She called me on Wednesday to say she had just taken her final college class ever, and now all that was left were papers and projects, no finals. She sounded exhilarated, but admitted to some ambivalence about leaving her college years behind. "All I had to do for the last four years was go to classes and learn," she said. "I mean how much better does it get than that." Her brother had a completely different view when he made the same call three years ago. He had no ambivalence whatsoever about being done with college, though he knew he would miss the social part. But when the classes and papers and tests were completed, he felt as if a great weight had been lifted.
And then he moved back to the city and went right back into a classroom setting to qualify as an EMT. Learning is easy for him when it's active and relates to emergency medicine because he's dedicated to the idea of being a first responder. He'd be an excellent emergency room doctor, but won't consider medical school because he can't imagine adding so many more years of classrooms to his life. And yet, before the FDNY called recently, he'd actually begun to think about becoming a nurse practitioner. He seems to have put that idea back on the shelf in favor of his original dream—becoming a firefighter/paramedic. "I love school more than he does," his sister reflected. "I love the feeling that my mind is going to explode with what I'm learning. I wonder if that means I should go to grad school? But to do what?"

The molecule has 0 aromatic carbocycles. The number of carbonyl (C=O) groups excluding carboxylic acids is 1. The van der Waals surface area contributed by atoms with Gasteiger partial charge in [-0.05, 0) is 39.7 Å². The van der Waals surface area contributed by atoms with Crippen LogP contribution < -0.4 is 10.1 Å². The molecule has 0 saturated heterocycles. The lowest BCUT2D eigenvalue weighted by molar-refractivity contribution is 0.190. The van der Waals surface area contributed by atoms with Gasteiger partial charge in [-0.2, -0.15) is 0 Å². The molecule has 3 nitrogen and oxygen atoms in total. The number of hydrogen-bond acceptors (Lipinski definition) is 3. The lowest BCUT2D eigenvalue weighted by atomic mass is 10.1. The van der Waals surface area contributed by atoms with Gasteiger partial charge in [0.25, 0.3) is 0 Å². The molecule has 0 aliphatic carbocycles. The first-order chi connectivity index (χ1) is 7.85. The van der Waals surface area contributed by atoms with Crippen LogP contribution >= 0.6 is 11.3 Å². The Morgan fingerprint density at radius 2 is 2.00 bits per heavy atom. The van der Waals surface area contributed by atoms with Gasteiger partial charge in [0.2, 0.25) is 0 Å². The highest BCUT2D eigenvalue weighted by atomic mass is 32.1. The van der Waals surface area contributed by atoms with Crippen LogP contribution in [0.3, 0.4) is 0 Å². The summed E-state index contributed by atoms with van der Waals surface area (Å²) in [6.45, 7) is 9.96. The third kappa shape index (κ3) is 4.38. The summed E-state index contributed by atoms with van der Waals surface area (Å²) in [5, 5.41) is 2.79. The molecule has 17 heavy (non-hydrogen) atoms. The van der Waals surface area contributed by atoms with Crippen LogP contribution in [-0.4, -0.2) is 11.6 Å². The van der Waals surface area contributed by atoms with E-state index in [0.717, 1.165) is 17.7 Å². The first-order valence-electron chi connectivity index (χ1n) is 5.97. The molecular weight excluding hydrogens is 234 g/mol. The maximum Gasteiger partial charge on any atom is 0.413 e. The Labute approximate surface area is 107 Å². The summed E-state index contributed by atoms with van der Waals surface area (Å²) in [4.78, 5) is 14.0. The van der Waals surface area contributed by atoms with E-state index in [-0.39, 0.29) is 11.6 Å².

I am in that place of wanting to know the good and purposeful outcomes so I can watch the movie of my children's lives with a sense of peace. But that's not how it works. I get to have all the suspense as it happens, and I have to just trust that they have the tools and the grit and the humor to meet their challenges, and make it all come out okay. (My daughter's friend since first grade, who is also about to graduate, took that picture of her. She gave me permission to post it.)